28 May 15. Images emerge of new Chinese twin-fuselage HALE UAV concept. Images have appeared on a Chinese website of a new large twin-fuselage turbofan-powered unmanned aerial vehicle (UAV) that could serve as a new high-altitude, long-endurance (HALE) multi-mission platform. Reportedly produced by the 601 Institute of the Shenyang Aircraft Corporation (SAC), the large twin-fuselage UAV concept, called ‘Project 973’ or ‘Shen Diao’ (‘Divine Eagle’), has been the subject of speculative conceptual drawings since 2012. These drawings showed a leading-edge mounted canard-wing configuration, but indicated platform was to perform as a high-altitude near space vehicle conducting surveillance, cuing, and communication missions. A graphic from a Chinese publication showing the employment concept for a large UAV similar to the Shenyang ‘Divine Eagle’ concept. (Via Top81 website) What may be the first actual images, however, show the UAV employs two bulbous-nosed fuselages while the canard wing is mounted between them but not at the leading edge. A much longer high-aspect ratio wing is mounted aft and an apparent high-bypass turbofan is mounted between two large vertical stabilisers. Some early speculative images indicated the UAV would carry a large metre-wave antennae mounted between the fuselages for counter-stealth missions. However, it is also likely that radar arrays and electro-optical systems could be mounted inside the fuselages. Chinese sources indicate the ‘Divine Eagle’ was at least influenced from SAC discussions with the Sukhoi Aircraft Corporation, perhaps early in the last decade. In the late 1990s Sukhoi stared developing a concept for a similar large canard twin-fuselage HALE UAV called the S-62. However, Sukhoi did not have the resources to develop its concept. It is also possible that SAC gained significant insights while opting not to pay for a co-development programme; a frequent Chinese tactic. Sukhoi’s S-62 concept also led to its Zond series of large and medium-size UAVs first seen at the 2003 Moscow Airshow. At the time Sukhoi officials noted that China had expressed “great interest” in the Zond designs. (Source: IHS Jane’s)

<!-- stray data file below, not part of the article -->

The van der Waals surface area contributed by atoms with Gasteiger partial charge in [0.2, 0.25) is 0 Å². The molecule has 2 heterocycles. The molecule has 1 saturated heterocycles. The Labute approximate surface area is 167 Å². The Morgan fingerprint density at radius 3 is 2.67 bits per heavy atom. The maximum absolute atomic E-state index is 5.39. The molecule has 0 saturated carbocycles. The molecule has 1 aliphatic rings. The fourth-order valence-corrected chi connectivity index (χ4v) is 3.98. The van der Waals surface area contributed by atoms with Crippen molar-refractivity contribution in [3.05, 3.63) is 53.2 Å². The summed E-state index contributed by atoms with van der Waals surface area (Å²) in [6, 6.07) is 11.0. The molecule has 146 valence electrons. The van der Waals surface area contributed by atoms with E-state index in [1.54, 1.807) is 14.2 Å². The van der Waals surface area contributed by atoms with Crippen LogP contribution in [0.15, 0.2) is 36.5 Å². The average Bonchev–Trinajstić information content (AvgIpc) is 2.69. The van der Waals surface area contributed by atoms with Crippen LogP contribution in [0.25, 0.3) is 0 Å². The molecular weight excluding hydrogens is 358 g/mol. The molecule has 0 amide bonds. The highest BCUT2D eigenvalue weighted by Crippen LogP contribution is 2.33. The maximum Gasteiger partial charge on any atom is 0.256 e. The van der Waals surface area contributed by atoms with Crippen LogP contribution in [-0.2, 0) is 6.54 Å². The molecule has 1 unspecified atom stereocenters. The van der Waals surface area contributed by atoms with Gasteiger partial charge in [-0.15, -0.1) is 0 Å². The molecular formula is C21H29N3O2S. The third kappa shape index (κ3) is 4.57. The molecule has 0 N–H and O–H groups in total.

27 May 15. USAF developing swarms of mini-drones. The US Air Force is in the early phases of developing swarms of mini-drones designed to overwhelm and confuse enemy radar systems or blanket an area with multiple sensors at the same time, service officials said. While still primarily in the laboratory stage, the concept is gaining traction with Air Force scientists who are making progress developing algorithms for swarms of small unmanned aircraft vehicles, or UAVs, said Mica Endsley, Air Force Chief Scientist.
“It is built on the biological concept of say a swarm of bees, for example, where you can see a lot of them fly as a group but they do not run into each other. They manage some type of coordinated activity between them in order to be able to navigate successfully,” Endsley told Military.com. “In the laboratory – we have developed algorithms that allow small UAVs to be able to operate that way so that they can work in conjunction without running into each other.”
Endsley added that the precise roles and missions for this type of technology are still in the process of being determined; however experts and analyst are already discussing numerous potential applications for the technology. Swarms of drones would be able to blanket an area with sensors even if one or two get shot down. The technology could be designed for high threat areas building in strategic redundancy, Air Force officials said.
“You might want to set the task for five or six UAVs to go and cover a particular area where they work in conjunction with each other. Maybe one has one type of sensor and the other has another type of sensor — so they could cue each other,” Endsley said.
“If one picked up an object of interest, it could cue another one to go examine it with maybe a different kind of sensor that might a hi